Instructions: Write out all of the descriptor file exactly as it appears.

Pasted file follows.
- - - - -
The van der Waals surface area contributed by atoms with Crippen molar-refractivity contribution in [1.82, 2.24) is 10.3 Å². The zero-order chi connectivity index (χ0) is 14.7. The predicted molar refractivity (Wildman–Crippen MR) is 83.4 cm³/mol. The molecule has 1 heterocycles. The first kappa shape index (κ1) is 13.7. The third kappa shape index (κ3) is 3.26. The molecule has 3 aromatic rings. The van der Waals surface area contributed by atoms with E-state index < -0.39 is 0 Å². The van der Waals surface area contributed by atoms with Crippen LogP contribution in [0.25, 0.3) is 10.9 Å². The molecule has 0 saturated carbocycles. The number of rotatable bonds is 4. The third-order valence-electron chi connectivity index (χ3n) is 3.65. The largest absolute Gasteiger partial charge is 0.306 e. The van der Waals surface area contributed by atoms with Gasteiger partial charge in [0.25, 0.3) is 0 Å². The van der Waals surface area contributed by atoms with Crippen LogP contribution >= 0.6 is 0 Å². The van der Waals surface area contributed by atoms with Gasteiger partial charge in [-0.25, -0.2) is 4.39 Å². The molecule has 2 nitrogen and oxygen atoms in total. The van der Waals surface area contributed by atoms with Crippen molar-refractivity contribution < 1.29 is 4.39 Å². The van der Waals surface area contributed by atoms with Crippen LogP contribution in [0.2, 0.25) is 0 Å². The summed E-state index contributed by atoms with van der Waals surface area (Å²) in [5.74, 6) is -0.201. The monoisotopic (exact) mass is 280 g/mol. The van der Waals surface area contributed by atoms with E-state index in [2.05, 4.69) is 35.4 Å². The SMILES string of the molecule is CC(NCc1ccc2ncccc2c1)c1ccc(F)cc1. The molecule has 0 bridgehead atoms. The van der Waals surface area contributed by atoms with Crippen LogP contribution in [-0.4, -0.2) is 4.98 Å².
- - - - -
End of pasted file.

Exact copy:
The van der Waals surface area contributed by atoms with Crippen molar-refractivity contribution in [1.82, 2.24) is 10.3 Å². The zero-order chi connectivity index (χ0) is 14.7. The predicted molar refractivity (Wildman–Crippen MR) is 83.4 cm³/mol. The molecule has 1 heterocycles. The first kappa shape index (κ1) is 13.7. The third kappa shape index (κ3) is 3.26. The molecule has 3 aromatic rings. The van der Waals surface area contributed by atoms with E-state index < -0.39 is 0 Å². The van der Waals surface area contributed by atoms with Crippen LogP contribution in [0.25, 0.3) is 10.9 Å². The molecule has 0 saturated carbocycles. The number of rotatable bonds is 4. The third-order valence-electron chi connectivity index (χ3n) is 3.65. The largest absolute Gasteiger partial charge is 0.306 e. The van der Waals surface area contributed by atoms with Gasteiger partial charge in [0.25, 0.3) is 0 Å². The van der Waals surface area contributed by atoms with Crippen LogP contribution >= 0.6 is 0 Å². The van der Waals surface area contributed by atoms with Gasteiger partial charge in [-0.25, -0.2) is 4.39 Å². The molecule has 2 nitrogen and oxygen atoms in total. The van der Waals surface area contributed by atoms with Crippen molar-refractivity contribution < 1.29 is 4.39 Å². The van der Waals surface area contributed by atoms with Crippen LogP contribution in [0.2, 0.25) is 0 Å². The summed E-state index contributed by atoms with van der Waals surface area (Å²) in [5.74, 6) is -0.201. The monoisotopic (exact) mass is 280 g/mol. The van der Waals surface area contributed by atoms with E-state index in [2.05, 4.69) is 35.4 Å². The SMILES string of the molecule is CC(NCc1ccc2ncccc2c1)c1ccc(F)cc1. The molecule has 0 bridgehead atoms. The van der Waals surface area contributed by atoms with Crippen LogP contribution in [-0.4, -0.2) is 4.98 Å².